I... Am not surprised to see you be this obtuse.
I am in fact telling you exactly what you are trying to tell me: you are missing the point, these discussions don't need to be redone, and instead of directing someone to this thread, where these discussions can be rediscussed, we can, and you should, just direct people to the other two threads where the discussion has already been had.
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Re: Male Infant Circumcision

Postby sourmìlk » Sun Dec 18, 2011 11:18 pm UTC

It wouldn't be appropriate to necro threads about old articles, even if they discuss similar things. You wouldn't necro the Mavi Marmara thread to discuss the PLO Statehood UN bid, even if they'd inevitably lead to a discussion about the history of the Israeli-Arab conflict.
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Re: Male Infant Circumcision

Postby Tomo » Sun Dec 18, 2011 11:27 pm UTC

sourmìlk wrote:Where, exactly, is the line drawn between what parents can and can't do with their children.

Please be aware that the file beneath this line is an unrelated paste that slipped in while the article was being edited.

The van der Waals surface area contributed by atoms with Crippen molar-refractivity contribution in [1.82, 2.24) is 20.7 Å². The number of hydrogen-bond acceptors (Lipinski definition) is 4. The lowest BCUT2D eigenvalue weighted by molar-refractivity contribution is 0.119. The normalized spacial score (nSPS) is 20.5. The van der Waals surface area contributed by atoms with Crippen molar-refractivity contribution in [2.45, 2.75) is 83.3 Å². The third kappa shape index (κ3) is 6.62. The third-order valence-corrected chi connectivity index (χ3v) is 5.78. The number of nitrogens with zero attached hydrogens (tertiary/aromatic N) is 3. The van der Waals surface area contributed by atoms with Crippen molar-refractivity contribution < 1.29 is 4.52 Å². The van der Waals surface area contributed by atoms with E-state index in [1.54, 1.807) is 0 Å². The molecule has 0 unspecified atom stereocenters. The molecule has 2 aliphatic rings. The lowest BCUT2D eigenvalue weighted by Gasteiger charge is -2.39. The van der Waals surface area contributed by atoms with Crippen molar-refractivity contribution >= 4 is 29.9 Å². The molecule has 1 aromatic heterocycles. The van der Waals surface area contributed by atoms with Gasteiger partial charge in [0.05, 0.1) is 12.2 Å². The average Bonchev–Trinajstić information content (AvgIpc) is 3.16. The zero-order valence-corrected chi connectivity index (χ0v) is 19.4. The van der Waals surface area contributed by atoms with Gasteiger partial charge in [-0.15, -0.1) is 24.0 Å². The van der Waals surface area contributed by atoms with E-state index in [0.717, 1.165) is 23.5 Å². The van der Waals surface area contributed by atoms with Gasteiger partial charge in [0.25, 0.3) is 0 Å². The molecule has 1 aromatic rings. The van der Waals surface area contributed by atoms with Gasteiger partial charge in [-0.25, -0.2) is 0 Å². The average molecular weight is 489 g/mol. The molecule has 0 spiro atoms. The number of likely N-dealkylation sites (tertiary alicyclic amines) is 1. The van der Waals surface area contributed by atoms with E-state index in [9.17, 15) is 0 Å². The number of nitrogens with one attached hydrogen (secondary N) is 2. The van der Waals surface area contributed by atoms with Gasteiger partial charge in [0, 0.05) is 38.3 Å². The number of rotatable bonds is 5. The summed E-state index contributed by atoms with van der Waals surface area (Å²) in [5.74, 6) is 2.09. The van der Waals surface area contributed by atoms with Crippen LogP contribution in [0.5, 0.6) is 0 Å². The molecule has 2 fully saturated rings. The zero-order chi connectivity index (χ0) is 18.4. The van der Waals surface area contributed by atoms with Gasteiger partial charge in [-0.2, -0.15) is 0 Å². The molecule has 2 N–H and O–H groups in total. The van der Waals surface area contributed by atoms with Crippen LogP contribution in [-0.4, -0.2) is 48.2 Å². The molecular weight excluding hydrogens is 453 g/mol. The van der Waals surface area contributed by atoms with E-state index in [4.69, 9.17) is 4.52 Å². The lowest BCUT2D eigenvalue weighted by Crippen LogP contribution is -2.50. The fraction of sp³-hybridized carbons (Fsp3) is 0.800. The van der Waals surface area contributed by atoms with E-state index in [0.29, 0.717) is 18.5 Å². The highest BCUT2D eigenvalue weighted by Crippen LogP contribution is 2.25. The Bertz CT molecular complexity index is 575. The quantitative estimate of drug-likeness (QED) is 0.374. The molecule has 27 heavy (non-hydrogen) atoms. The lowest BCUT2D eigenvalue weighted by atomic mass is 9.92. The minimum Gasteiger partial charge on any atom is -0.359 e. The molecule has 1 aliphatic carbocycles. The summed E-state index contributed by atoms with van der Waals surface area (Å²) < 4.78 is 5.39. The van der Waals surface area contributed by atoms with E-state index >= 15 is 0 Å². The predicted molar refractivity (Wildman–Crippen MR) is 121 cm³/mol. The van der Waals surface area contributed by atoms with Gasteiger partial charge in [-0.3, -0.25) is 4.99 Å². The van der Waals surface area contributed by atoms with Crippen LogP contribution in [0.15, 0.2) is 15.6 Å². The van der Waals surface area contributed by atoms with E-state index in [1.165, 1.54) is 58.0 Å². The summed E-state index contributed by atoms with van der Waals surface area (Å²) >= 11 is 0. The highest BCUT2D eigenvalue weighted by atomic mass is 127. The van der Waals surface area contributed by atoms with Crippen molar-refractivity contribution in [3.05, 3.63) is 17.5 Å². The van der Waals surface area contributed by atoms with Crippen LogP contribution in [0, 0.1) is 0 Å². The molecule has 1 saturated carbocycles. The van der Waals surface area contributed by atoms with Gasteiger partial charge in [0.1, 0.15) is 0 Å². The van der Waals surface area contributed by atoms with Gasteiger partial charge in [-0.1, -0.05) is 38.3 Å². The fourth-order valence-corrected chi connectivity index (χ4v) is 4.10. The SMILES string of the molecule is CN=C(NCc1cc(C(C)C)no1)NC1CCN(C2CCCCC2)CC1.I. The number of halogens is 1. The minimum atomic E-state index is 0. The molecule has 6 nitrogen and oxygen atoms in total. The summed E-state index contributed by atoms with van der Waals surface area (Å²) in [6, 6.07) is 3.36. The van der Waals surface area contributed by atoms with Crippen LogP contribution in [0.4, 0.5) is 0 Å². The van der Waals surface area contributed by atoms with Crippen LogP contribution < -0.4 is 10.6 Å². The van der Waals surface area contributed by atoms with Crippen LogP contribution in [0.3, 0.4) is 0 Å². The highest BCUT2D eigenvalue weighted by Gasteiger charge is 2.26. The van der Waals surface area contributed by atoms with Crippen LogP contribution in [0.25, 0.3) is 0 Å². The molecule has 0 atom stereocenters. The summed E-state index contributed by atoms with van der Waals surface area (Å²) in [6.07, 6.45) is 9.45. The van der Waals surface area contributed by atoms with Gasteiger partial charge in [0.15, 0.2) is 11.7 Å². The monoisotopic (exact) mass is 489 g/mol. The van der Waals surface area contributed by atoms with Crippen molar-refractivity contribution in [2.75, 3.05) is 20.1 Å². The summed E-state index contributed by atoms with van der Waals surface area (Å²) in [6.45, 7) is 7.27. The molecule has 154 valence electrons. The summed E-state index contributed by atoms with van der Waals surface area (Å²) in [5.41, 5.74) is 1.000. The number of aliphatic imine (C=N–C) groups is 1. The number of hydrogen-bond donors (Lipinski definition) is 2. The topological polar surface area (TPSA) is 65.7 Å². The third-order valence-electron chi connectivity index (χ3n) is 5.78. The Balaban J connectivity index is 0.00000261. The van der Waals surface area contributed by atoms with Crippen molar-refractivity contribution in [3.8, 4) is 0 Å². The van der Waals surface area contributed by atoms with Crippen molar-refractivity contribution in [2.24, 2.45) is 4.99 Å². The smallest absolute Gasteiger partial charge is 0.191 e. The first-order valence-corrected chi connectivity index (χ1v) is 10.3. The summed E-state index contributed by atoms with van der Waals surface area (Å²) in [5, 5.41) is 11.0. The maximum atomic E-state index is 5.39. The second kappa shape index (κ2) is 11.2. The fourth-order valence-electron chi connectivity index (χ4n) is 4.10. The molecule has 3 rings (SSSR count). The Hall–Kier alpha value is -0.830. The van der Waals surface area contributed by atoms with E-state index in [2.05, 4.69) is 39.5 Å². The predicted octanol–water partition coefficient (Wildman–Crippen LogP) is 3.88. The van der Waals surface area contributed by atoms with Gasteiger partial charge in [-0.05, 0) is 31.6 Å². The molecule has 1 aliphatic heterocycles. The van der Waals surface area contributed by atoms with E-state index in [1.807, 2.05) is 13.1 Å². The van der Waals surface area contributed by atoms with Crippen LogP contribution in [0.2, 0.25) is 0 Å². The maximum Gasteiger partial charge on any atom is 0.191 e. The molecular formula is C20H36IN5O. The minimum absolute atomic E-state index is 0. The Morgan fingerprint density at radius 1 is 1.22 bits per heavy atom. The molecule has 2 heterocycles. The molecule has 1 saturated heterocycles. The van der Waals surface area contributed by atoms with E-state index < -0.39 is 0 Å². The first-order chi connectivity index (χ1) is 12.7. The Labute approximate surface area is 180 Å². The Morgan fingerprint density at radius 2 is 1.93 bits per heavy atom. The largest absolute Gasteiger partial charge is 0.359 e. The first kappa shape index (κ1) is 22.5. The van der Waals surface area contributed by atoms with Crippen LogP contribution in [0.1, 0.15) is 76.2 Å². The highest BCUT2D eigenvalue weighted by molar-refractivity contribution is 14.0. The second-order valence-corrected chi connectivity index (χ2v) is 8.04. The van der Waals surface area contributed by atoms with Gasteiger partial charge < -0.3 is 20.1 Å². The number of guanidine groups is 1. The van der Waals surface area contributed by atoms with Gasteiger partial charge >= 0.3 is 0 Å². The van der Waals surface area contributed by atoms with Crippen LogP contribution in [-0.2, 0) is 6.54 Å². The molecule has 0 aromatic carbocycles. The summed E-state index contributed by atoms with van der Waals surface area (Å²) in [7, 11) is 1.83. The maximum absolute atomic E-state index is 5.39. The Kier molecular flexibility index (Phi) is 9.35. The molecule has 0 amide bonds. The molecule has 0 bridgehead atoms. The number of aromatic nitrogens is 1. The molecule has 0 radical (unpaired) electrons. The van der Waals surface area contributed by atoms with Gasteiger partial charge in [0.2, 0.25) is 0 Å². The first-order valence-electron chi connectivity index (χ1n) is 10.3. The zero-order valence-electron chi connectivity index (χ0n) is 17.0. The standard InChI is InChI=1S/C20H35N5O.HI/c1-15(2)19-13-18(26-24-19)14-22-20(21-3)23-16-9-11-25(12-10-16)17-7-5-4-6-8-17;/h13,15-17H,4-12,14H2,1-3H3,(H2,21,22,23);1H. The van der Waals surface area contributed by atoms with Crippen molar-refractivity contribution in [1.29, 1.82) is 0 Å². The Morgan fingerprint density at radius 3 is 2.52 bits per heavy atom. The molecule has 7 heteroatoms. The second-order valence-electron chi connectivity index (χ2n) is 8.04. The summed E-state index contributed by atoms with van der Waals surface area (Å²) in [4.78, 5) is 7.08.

It's not ok to carry out an action that may harm someone without any benefit? It's pretty damn simple.

This also doesn't work. Any minute amount of harm does not override parental discretion. Parents often have their children eat certain things or partake in certain sports despite the known risk. Football is substantially more risky than circumcision, but parents are still allowed to make their kids play football.


I have no idea what moral compass you're swinging about here, but it's generally accepted that forcing your kids to eat harmful objects is a bad thing, and that forcing kids to partake in possibly harmful sports is a bad thing.